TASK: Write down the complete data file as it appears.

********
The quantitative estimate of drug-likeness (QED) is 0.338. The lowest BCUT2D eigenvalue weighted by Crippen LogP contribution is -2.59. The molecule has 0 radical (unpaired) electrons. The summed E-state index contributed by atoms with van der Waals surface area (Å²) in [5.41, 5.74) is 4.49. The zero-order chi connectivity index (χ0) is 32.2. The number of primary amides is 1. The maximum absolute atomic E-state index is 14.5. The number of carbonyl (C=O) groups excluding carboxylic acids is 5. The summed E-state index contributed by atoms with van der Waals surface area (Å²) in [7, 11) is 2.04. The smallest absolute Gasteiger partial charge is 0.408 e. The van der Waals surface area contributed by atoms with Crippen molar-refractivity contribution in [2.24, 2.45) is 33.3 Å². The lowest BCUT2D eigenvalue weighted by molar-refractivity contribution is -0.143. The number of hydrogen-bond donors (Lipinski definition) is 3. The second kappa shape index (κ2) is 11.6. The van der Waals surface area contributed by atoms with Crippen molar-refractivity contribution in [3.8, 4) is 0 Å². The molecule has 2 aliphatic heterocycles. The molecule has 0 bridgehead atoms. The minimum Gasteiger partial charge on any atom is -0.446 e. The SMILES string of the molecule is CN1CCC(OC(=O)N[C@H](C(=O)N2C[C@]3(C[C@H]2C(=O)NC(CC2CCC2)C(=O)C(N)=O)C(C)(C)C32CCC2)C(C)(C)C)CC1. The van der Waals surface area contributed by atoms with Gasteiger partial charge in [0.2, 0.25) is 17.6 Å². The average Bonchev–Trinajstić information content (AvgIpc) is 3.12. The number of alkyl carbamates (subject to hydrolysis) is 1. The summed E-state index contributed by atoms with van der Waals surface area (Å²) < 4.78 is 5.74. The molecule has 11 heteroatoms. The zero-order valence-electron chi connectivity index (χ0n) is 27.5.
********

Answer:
The quantitative estimate of drug-likeness (QED) is 0.338. The lowest BCUT2D eigenvalue weighted by Crippen LogP contribution is -2.59. The molecule has 0 radical (unpaired) electrons. The summed E-state index contributed by atoms with van der Waals surface area (Å²) in [5.41, 5.74) is 4.49. The zero-order chi connectivity index (χ0) is 32.2. The number of primary amides is 1. The maximum absolute atomic E-state index is 14.5. The number of carbonyl (C=O) groups excluding carboxylic acids is 5. The summed E-state index contributed by atoms with van der Waals surface area (Å²) in [7, 11) is 2.04. The smallest absolute Gasteiger partial charge is 0.408 e. The van der Waals surface area contributed by atoms with Crippen molar-refractivity contribution in [2.24, 2.45) is 33.3 Å². The lowest BCUT2D eigenvalue weighted by molar-refractivity contribution is -0.143. The number of hydrogen-bond donors (Lipinski definition) is 3. The second kappa shape index (κ2) is 11.6. The van der Waals surface area contributed by atoms with Crippen molar-refractivity contribution in [3.8, 4) is 0 Å². The molecule has 2 aliphatic heterocycles. The molecule has 0 bridgehead atoms. The minimum Gasteiger partial charge on any atom is -0.446 e. The SMILES string of the molecule is CN1CCC(OC(=O)N[C@H](C(=O)N2C[C@]3(C[C@H]2C(=O)NC(CC2CCC2)C(=O)C(N)=O)C(C)(C)C32CCC2)C(C)(C)C)CC1. The van der Waals surface area contributed by atoms with Gasteiger partial charge in [0.2, 0.25) is 17.6 Å². The average Bonchev–Trinajstić information content (AvgIpc) is 3.12. The number of alkyl carbamates (subject to hydrolysis) is 1. The summed E-state index contributed by atoms with van der Waals surface area (Å²) < 4.78 is 5.74. The molecule has 11 heteroatoms. The zero-order valence-electron chi connectivity index (χ0n) is 27.5.